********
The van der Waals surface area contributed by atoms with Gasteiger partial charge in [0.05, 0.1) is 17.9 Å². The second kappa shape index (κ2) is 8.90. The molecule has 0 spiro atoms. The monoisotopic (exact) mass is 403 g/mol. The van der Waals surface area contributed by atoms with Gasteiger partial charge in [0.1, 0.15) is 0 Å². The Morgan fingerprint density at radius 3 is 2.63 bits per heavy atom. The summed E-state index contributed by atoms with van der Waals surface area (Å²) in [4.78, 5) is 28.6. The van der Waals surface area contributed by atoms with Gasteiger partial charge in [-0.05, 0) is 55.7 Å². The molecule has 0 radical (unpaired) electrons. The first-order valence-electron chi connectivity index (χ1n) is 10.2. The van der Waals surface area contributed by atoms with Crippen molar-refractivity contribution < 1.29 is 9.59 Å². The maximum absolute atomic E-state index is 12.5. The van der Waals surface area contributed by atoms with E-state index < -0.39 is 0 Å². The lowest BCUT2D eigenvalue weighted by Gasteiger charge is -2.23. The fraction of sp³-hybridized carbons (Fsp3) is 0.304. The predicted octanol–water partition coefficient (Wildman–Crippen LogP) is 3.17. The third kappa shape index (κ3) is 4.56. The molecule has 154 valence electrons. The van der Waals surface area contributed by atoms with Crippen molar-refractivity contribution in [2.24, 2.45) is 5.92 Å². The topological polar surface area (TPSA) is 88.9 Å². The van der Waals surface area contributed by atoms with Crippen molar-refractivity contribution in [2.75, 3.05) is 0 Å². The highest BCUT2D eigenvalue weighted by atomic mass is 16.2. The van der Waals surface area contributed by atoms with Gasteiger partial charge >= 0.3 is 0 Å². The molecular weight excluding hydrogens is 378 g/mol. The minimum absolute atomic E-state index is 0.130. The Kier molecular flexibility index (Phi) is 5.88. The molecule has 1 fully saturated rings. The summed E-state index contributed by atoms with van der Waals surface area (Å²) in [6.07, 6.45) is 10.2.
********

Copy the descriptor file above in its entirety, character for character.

The van der Waals surface area contributed by atoms with Gasteiger partial charge in [0.05, 0.1) is 17.9 Å². The second kappa shape index (κ2) is 8.90. The molecule has 0 spiro atoms. The monoisotopic (exact) mass is 403 g/mol. The van der Waals surface area contributed by atoms with Gasteiger partial charge in [0.1, 0.15) is 0 Å². The Morgan fingerprint density at radius 3 is 2.63 bits per heavy atom. The summed E-state index contributed by atoms with van der Waals surface area (Å²) in [4.78, 5) is 28.6. The van der Waals surface area contributed by atoms with Gasteiger partial charge in [-0.05, 0) is 55.7 Å². The molecule has 0 radical (unpaired) electrons. The first-order valence-electron chi connectivity index (χ1n) is 10.2. The van der Waals surface area contributed by atoms with Crippen molar-refractivity contribution < 1.29 is 9.59 Å². The maximum absolute atomic E-state index is 12.5. The van der Waals surface area contributed by atoms with E-state index < -0.39 is 0 Å². The lowest BCUT2D eigenvalue weighted by Gasteiger charge is -2.23. The fraction of sp³-hybridized carbons (Fsp3) is 0.304. The predicted octanol–water partition coefficient (Wildman–Crippen LogP) is 3.17. The third kappa shape index (κ3) is 4.56. The molecule has 154 valence electrons. The van der Waals surface area contributed by atoms with Crippen molar-refractivity contribution in [2.24, 2.45) is 5.92 Å². The topological polar surface area (TPSA) is 88.9 Å². The van der Waals surface area contributed by atoms with Crippen molar-refractivity contribution in [2.75, 3.05) is 0 Å². The highest BCUT2D eigenvalue weighted by atomic mass is 16.2. The van der Waals surface area contributed by atoms with Gasteiger partial charge >= 0.3 is 0 Å². The molecular weight excluding hydrogens is 378 g/mol. The minimum absolute atomic E-state index is 0.130. The Kier molecular flexibility index (Phi) is 5.88. The molecule has 1 fully saturated rings. The summed E-state index contributed by atoms with van der Waals surface area (Å²) in [6.07, 6.45) is 10.2.